# Is the converse of Osgood criterion for ODEs also true?

Namely, Assuming that $$f$$ is a continuous real function and $$f(0)=0$$ , $$f(x)>0$$ when $$x\neq 0$$, Consider the differential equation $$x'= f(x)$$ with the initial value $$x(0)=0$$ , is it true that if this differential equation has a unique solution then $$\int_0^c \frac{dx}{f(x)}= \infty$$ for all $$c\in \mathbb{R}$$ ?

I can refer to my related question here https://math.stackexchange.com/questions/4029712/a-condition-for-uniqueness-of-solution

• The converse is not true, in the most dramatic way: mathoverflow.net/questions/234183/… May 28 at 19:20
• Actually the particular question in the text seems a bit different from the general question alluded in the title. May 29 at 6:10

If for $$c>0$$ one has $$b:=\int_0^c\frac{dx}{f(x)}<\infty$$, the function $$v(s):=\int_0^s\frac{dx}{f(x)}$$ is an increasing homeo $$[0,c]\to[0,b]$$ with derivative $$v'(s)= {1}/{f(s)}$$ for $$0, so the inverse homeo $$u:[0,b]\to[0,c]$$ satisfies $$u'(t)=\frac{1}{v'(u(t))}=f(u(t))$$ for $$0, and since from the equation $$u'(t)=f(u(t))\to0$$ tor $$t\to0$$, by the Mean Value Theorem there also exists the derivative of $$u'$$ at $$t=0$$, and it is $$0$$, satisfying the equation. Therefore $$u$$ (extended to be zero for $$x<0$$) is a solution of the equation with initial condition $$u(0)=0$$, different from the constant solution.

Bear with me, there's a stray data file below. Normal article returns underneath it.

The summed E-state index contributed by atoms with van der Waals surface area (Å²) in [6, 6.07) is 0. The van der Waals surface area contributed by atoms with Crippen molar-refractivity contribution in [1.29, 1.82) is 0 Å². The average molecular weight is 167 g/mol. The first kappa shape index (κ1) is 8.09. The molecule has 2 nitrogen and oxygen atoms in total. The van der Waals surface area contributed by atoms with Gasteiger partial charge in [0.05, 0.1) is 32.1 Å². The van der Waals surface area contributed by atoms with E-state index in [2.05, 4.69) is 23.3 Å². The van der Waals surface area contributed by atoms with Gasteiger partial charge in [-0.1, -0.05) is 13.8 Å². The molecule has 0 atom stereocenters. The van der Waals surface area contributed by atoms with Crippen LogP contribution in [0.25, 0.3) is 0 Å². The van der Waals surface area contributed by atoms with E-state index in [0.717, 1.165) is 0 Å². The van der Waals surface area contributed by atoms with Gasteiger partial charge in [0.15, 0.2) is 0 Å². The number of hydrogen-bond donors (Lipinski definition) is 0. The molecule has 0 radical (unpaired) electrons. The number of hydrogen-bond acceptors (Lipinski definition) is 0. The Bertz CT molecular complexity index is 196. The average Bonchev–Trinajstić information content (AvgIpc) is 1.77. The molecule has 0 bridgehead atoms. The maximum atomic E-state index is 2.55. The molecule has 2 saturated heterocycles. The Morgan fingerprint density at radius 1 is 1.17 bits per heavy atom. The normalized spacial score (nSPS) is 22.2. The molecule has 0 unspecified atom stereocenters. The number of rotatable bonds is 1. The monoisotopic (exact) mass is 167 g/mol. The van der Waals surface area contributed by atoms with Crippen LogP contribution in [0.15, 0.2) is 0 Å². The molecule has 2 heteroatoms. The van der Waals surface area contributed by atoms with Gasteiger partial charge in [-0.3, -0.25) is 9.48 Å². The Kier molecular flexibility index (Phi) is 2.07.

• I am not sure if I am following, f is not necessarily increasing at the right nor at the left of 0 even if the limit is 0, this would make v not necessarily a homeo no ?
– Omar
May 29 at 2:35
• But you assume f positive, so v is strictly increasing. May 29 at 5:05
• agreed thank you, and with the constant function at 0 being always a solution to this differential equation, this would mean that if this integral is infinite then there is no other solution, right ? My former answer to the other direction might be simplified?
– Omar
May 29 at 22:28
• Yes, always assuming $f$ continuous, $f(0)=0$, and $f(x)>0$ for $x>0$. If $u$ is a non-zero solution of $u'=f(u)$ with initial condition $u(0)=0$ we can assume up to translations $u(t)>0$ for $t>0$, so $u$ is actually a homeo $[0,b]\to[0,u(b)]$ for some $b>0$, and a diffeo $(0,b)\to(0,u(b))$, so it can be used to change variable and show $\int_0^{u(b)}\frac{ds}{f(s)}=b$. May 30 at 15:08

The converse is not true, in the most dramatic way:

Solutions-set first order ODE's without uniqueness

In fact we "almost always" have uniqueness but nobody knows any explicit condition which implies uniqueness and almost always holds.